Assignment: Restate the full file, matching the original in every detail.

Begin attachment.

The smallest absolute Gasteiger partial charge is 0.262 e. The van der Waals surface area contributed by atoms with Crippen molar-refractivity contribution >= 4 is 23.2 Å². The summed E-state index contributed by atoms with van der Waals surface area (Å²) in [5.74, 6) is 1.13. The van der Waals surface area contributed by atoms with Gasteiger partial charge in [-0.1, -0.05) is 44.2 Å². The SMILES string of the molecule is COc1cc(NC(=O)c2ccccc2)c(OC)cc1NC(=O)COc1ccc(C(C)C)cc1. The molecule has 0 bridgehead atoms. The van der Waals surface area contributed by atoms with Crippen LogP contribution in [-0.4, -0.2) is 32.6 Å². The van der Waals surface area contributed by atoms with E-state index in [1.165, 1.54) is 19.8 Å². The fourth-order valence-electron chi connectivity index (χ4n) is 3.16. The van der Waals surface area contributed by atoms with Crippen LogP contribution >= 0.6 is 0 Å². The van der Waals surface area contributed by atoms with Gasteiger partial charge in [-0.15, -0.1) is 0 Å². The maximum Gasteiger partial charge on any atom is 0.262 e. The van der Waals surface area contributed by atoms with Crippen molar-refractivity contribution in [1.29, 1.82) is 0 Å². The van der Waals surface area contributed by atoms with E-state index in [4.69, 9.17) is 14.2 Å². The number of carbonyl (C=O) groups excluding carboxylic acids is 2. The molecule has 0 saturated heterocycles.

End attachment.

The smallest absolute Gasteiger partial charge is 0.262 e. The van der Waals surface area contributed by atoms with Crippen molar-refractivity contribution >= 4 is 23.2 Å². The summed E-state index contributed by atoms with van der Waals surface area (Å²) in [5.74, 6) is 1.13. The van der Waals surface area contributed by atoms with Gasteiger partial charge in [-0.1, -0.05) is 44.2 Å². The SMILES string of the molecule is COc1cc(NC(=O)c2ccccc2)c(OC)cc1NC(=O)COc1ccc(C(C)C)cc1. The molecule has 0 bridgehead atoms. The van der Waals surface area contributed by atoms with Crippen LogP contribution in [-0.4, -0.2) is 32.6 Å². The van der Waals surface area contributed by atoms with E-state index in [1.165, 1.54) is 19.8 Å². The fourth-order valence-electron chi connectivity index (χ4n) is 3.16. The van der Waals surface area contributed by atoms with Crippen LogP contribution >= 0.6 is 0 Å². The van der Waals surface area contributed by atoms with Gasteiger partial charge in [-0.15, -0.1) is 0 Å². The maximum Gasteiger partial charge on any atom is 0.262 e. The van der Waals surface area contributed by atoms with Crippen molar-refractivity contribution in [1.29, 1.82) is 0 Å². The van der Waals surface area contributed by atoms with E-state index in [4.69, 9.17) is 14.2 Å². The number of carbonyl (C=O) groups excluding carboxylic acids is 2. The molecule has 0 saturated heterocycles.